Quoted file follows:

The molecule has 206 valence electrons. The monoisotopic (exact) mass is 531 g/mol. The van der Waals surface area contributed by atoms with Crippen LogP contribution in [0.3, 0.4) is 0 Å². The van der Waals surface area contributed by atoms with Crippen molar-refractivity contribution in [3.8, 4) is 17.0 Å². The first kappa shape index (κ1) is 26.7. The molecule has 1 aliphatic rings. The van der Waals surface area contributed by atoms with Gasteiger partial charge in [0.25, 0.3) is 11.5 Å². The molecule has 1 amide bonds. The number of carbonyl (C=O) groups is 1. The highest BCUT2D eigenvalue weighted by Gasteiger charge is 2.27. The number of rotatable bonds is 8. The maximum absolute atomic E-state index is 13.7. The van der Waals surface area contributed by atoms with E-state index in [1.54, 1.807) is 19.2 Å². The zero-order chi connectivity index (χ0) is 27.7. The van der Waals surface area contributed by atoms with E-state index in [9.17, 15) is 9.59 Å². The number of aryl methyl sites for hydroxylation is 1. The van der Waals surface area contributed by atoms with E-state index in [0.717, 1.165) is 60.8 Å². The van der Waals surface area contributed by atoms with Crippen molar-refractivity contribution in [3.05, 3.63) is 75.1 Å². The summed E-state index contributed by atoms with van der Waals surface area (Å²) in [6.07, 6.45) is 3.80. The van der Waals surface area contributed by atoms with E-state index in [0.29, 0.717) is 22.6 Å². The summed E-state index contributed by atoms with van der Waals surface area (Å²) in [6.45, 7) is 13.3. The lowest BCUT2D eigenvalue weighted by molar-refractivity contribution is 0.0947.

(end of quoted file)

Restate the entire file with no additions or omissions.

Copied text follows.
The molecule has 206 valence electrons. The monoisotopic (exact) mass is 531 g/mol. The van der Waals surface area contributed by atoms with Crippen LogP contribution in [0.3, 0.4) is 0 Å². The van der Waals surface area contributed by atoms with Crippen molar-refractivity contribution in [3.8, 4) is 17.0 Å². The first kappa shape index (κ1) is 26.7. The molecule has 1 aliphatic rings. The van der Waals surface area contributed by atoms with Gasteiger partial charge in [0.25, 0.3) is 11.5 Å². The molecule has 1 amide bonds. The number of carbonyl (C=O) groups is 1. The highest BCUT2D eigenvalue weighted by Gasteiger charge is 2.27. The number of rotatable bonds is 8. The maximum absolute atomic E-state index is 13.7. The van der Waals surface area contributed by atoms with E-state index in [1.54, 1.807) is 19.2 Å². The zero-order chi connectivity index (χ0) is 27.7. The van der Waals surface area contributed by atoms with E-state index in [9.17, 15) is 9.59 Å². The number of aryl methyl sites for hydroxylation is 1. The van der Waals surface area contributed by atoms with E-state index in [0.717, 1.165) is 60.8 Å². The van der Waals surface area contributed by atoms with Crippen molar-refractivity contribution in [3.05, 3.63) is 75.1 Å². The summed E-state index contributed by atoms with van der Waals surface area (Å²) in [6.07, 6.45) is 3.80. The van der Waals surface area contributed by atoms with E-state index in [0.29, 0.717) is 22.6 Å². The summed E-state index contributed by atoms with van der Waals surface area (Å²) in [6.45, 7) is 13.3. The lowest BCUT2D eigenvalue weighted by molar-refractivity contribution is 0.0947.